• I would never count you as someone who wasn’t already saving before KiwiSaver. Repaying a loan is one of the best ways to save. It improves your wealth in just the same way as an investment with an after-tax and after-fees return equal to the mortgage interest rate. The introduction of KiwiSaver has simply given you a more lucrative way still.
  • Once you have been in KiwiSaver for a year, I suggest you use mortgage diversion. That allows you to put up to half your own KiwiSaver contributions into repaying your mortgage. As long as you still leave at least $1043 of your contributions in KiwiSaver each year, you will still receive all the KiwiSaver incentives.
  • You comment that the company super scheme has performed well. So have most super schemes in the last few years — because of strong share market performance. Those who get caught up in the recent share woes need to look back a bit. The New Zealand market, for instance, rose 25 per cent in 2003, 25 per cent in 2004, 10 per cent in 2005 and 20 per cent in 2006 — before going nowhere last year.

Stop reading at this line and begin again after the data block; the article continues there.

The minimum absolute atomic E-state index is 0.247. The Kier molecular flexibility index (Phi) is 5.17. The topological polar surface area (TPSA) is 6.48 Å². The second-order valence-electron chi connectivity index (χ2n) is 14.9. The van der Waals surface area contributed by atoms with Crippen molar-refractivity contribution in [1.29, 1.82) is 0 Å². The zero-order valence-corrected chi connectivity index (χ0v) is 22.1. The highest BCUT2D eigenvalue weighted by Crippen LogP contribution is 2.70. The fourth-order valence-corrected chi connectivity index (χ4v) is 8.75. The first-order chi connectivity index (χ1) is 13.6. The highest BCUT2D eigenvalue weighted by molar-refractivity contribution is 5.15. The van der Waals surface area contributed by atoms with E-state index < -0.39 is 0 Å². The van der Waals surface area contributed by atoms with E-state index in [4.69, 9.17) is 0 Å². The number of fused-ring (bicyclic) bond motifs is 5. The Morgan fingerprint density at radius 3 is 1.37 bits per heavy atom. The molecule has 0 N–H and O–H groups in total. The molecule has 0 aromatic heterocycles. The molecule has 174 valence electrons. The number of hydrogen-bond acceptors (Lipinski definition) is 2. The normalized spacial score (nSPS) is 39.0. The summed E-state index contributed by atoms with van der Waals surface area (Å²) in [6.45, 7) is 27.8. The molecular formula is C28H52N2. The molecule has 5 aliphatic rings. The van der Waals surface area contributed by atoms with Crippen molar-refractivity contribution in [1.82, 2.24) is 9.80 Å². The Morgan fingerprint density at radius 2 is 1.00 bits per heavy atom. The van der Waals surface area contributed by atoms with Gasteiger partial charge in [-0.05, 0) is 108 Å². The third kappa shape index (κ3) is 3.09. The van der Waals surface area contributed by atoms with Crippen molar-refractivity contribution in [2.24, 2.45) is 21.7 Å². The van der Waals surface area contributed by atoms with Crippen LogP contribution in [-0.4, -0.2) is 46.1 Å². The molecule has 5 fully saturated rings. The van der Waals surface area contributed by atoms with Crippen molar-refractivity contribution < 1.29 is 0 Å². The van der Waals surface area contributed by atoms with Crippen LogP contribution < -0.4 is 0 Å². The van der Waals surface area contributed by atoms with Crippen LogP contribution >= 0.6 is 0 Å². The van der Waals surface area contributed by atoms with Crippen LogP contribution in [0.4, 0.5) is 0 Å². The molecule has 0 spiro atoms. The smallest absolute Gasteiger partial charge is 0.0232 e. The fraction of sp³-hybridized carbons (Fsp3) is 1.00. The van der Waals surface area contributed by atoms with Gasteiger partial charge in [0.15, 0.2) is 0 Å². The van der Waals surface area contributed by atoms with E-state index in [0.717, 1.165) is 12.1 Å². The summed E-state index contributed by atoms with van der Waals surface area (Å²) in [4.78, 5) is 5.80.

If you had invested $10,000 in the market at the start of 2003, it would have more than doubled by the end of 2006. It might be a while before we see such numbers again, but it might not.

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Mary Holm is a freelance journalist, a director of Financial Services Complaints Ltd (FSCL), a seminar presenter and a bestselling author on personal finance. From 2011 to 2019 she was a founding director of the Financial Markets Authority. Her opinions are personal, and do not reflect the position of any organisation in which she holds office. Mary’s advice is of a general nature, and she is not responsible for any loss that any reader may suffer from following it. Send questions to [email protected] or click here. Letters should not exceed 200 words. We won’t publish your name. Please provide a (preferably daytime) phone number. Unfortunately, Mary cannot answer all questions, correspond directly with readers, or give financial advice.